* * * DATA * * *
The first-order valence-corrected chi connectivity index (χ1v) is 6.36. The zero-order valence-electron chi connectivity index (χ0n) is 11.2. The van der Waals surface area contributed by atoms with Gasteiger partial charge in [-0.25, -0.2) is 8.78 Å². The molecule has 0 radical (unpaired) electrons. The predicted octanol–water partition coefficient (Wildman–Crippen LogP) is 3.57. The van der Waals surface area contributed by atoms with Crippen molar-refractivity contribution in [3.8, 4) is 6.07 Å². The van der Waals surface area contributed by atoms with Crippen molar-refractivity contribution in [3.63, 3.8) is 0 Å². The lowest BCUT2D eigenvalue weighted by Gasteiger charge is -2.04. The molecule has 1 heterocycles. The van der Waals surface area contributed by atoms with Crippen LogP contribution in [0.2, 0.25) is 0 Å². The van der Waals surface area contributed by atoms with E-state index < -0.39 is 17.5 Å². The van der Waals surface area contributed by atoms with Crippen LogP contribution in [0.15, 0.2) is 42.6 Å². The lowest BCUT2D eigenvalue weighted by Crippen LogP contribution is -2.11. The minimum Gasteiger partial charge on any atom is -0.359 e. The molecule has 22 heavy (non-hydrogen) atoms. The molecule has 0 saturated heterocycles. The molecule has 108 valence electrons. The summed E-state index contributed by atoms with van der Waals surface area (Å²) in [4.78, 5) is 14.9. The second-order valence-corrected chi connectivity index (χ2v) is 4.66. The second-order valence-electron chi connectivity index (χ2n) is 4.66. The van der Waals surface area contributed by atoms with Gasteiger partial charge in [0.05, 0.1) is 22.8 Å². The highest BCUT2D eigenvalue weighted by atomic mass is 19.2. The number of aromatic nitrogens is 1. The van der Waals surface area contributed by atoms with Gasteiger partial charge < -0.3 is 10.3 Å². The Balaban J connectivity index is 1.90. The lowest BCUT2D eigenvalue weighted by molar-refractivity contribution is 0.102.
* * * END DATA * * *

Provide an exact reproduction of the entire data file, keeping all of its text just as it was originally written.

The first-order valence-corrected chi connectivity index (χ1v) is 6.36. The zero-order valence-electron chi connectivity index (χ0n) is 11.2. The van der Waals surface area contributed by atoms with Gasteiger partial charge in [-0.25, -0.2) is 8.78 Å². The molecule has 0 radical (unpaired) electrons. The predicted octanol–water partition coefficient (Wildman–Crippen LogP) is 3.57. The van der Waals surface area contributed by atoms with Crippen molar-refractivity contribution in [3.8, 4) is 6.07 Å². The van der Waals surface area contributed by atoms with Crippen molar-refractivity contribution in [3.63, 3.8) is 0 Å². The lowest BCUT2D eigenvalue weighted by Gasteiger charge is -2.04. The molecule has 1 heterocycles. The van der Waals surface area contributed by atoms with Crippen LogP contribution in [0.2, 0.25) is 0 Å². The van der Waals surface area contributed by atoms with E-state index < -0.39 is 17.5 Å². The van der Waals surface area contributed by atoms with Crippen LogP contribution in [0.15, 0.2) is 42.6 Å². The lowest BCUT2D eigenvalue weighted by Crippen LogP contribution is -2.11. The minimum Gasteiger partial charge on any atom is -0.359 e. The molecule has 22 heavy (non-hydrogen) atoms. The molecule has 0 saturated heterocycles. The molecule has 108 valence electrons. The summed E-state index contributed by atoms with van der Waals surface area (Å²) in [4.78, 5) is 14.9. The second-order valence-corrected chi connectivity index (χ2v) is 4.66. The second-order valence-electron chi connectivity index (χ2n) is 4.66. The van der Waals surface area contributed by atoms with Gasteiger partial charge in [0.05, 0.1) is 22.8 Å². The highest BCUT2D eigenvalue weighted by atomic mass is 19.2. The number of aromatic nitrogens is 1. The van der Waals surface area contributed by atoms with Gasteiger partial charge < -0.3 is 10.3 Å². The Balaban J connectivity index is 1.90. The lowest BCUT2D eigenvalue weighted by molar-refractivity contribution is 0.102.